For example, many mosques are virtually competing among themselves who will hire better and more popular preachers and Quran reciters, some of whom have become Muslim either local or global celebrities on account of what and how they do. They are often brought from distant and more glamorous places, spending considerable amounts of financial resources for the purpose.

The Quran is thus recited beautifully all the time, though little consideration is being given to its profound heavenly messages and their implications for thought and everyday life. The same goes to dhikr (remembrance of Almighty Allah) sessions, supplications (du’a) and nashids as spiritual songs and chants.

In many essentially non-Arab milieus, lots of people do not even know what is being recited, pronounced, supplicated and sung, and honestly, a few would ever care so long as the reciters, performers and singers do their job “professionally” and impressively, regularly shedding some tears as a tacit sign of piety and devotion, inducing in the process their audiences to follow suit.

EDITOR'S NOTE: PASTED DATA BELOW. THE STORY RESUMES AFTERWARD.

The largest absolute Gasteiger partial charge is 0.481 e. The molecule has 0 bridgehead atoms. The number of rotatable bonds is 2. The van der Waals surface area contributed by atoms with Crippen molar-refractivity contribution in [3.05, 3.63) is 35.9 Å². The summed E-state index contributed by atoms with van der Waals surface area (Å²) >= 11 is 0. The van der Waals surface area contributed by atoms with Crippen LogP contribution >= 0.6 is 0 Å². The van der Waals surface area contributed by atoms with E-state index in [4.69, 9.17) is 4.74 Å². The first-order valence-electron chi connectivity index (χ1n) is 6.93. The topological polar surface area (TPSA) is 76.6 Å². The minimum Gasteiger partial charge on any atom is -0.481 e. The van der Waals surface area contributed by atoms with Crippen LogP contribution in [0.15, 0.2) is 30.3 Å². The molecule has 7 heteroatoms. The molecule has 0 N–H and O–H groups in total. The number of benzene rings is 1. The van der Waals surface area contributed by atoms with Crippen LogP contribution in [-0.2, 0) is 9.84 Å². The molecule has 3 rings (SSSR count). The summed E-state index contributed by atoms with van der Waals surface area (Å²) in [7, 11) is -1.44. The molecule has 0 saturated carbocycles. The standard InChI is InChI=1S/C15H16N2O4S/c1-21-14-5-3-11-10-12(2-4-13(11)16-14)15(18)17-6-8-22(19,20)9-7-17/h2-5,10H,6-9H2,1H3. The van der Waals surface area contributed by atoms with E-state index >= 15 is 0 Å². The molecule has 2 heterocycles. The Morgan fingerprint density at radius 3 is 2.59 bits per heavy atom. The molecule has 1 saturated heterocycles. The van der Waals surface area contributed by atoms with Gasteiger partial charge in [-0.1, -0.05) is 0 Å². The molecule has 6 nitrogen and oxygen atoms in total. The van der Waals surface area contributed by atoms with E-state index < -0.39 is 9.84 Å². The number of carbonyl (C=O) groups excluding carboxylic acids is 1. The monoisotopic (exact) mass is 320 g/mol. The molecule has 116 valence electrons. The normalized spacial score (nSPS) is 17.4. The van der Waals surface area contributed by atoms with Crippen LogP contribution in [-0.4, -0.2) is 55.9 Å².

Similarly, spiritual talks and lectures are often saturated – some more and others less — with humor, fun, anecdotes, legends, weak or outright fabricated traditions (hadith) of the Prophet Muhammad, and attempts to directly or indirectly tarnish the name and image of a person, group, community, political party, or a religious faction, so as to warrant the full attention of the listeners and make the talks and lectures more interesting, attractive and so, more effective.

This way, many religious preachers appear as though skilled performers and entertainers, trying to make their profession as much up-to-date and profitable as possible. Just like everyone else, they likewise do whatever is necessary, not only to keep the job they have, but also advance their career prospects. They are textbook populists, within their intellectual and moral framing representing and looking after the interests of the “pure people”.

Furthermore, the last third of Ramadan, instead of being most spiritually charged and infused with most intensive spiritual pursuits, normally becomes lost in consumerism and glitz on account of the approaching excessive Eid celebrations. All of a sudden, while fasting as a cultural manifestation gathers momentum, it, as an intended extraordinary spiritual experience, becomes anticlimactic.

Gluttony never goes away either, due to the endless and often aggressive promotion of food as an important part of culture, needed for preserving Muslim cultural identities.